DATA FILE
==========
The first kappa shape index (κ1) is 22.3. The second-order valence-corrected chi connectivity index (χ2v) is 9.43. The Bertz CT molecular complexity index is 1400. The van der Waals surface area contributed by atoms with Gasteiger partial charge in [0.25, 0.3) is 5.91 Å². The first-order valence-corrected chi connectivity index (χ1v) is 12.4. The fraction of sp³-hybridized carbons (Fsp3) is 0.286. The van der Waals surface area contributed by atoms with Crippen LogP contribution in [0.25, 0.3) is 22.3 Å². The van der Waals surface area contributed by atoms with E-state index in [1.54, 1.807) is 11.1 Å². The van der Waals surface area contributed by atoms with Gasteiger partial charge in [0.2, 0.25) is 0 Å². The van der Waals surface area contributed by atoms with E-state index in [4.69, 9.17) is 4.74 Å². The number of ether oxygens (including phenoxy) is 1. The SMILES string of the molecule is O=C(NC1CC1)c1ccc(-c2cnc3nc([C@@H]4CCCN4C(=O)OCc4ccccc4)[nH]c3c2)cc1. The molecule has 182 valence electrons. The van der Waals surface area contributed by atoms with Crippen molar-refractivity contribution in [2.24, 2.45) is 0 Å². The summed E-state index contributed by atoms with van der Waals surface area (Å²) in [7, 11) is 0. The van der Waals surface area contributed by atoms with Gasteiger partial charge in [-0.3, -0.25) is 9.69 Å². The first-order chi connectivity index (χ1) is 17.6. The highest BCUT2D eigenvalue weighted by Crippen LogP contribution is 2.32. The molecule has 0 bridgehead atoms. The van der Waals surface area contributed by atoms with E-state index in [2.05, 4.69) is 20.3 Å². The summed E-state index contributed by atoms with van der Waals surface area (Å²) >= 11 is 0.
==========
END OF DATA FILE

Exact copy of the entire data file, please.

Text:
The first kappa shape index (κ1) is 22.3. The second-order valence-corrected chi connectivity index (χ2v) is 9.43. The Bertz CT molecular complexity index is 1400. The van der Waals surface area contributed by atoms with Gasteiger partial charge in [0.25, 0.3) is 5.91 Å². The first-order valence-corrected chi connectivity index (χ1v) is 12.4. The fraction of sp³-hybridized carbons (Fsp3) is 0.286. The van der Waals surface area contributed by atoms with Crippen LogP contribution in [0.25, 0.3) is 22.3 Å². The van der Waals surface area contributed by atoms with E-state index in [1.54, 1.807) is 11.1 Å². The van der Waals surface area contributed by atoms with Gasteiger partial charge in [0.2, 0.25) is 0 Å². The van der Waals surface area contributed by atoms with E-state index in [4.69, 9.17) is 4.74 Å². The number of ether oxygens (including phenoxy) is 1. The SMILES string of the molecule is O=C(NC1CC1)c1ccc(-c2cnc3nc([C@@H]4CCCN4C(=O)OCc4ccccc4)[nH]c3c2)cc1. The molecule has 182 valence electrons. The van der Waals surface area contributed by atoms with Crippen molar-refractivity contribution in [2.24, 2.45) is 0 Å². The summed E-state index contributed by atoms with van der Waals surface area (Å²) in [7, 11) is 0. The van der Waals surface area contributed by atoms with Gasteiger partial charge in [-0.3, -0.25) is 9.69 Å². The first-order chi connectivity index (χ1) is 17.6. The highest BCUT2D eigenvalue weighted by Crippen LogP contribution is 2.32. The molecule has 0 bridgehead atoms. The van der Waals surface area contributed by atoms with E-state index in [2.05, 4.69) is 20.3 Å². The summed E-state index contributed by atoms with van der Waals surface area (Å²) >= 11 is 0.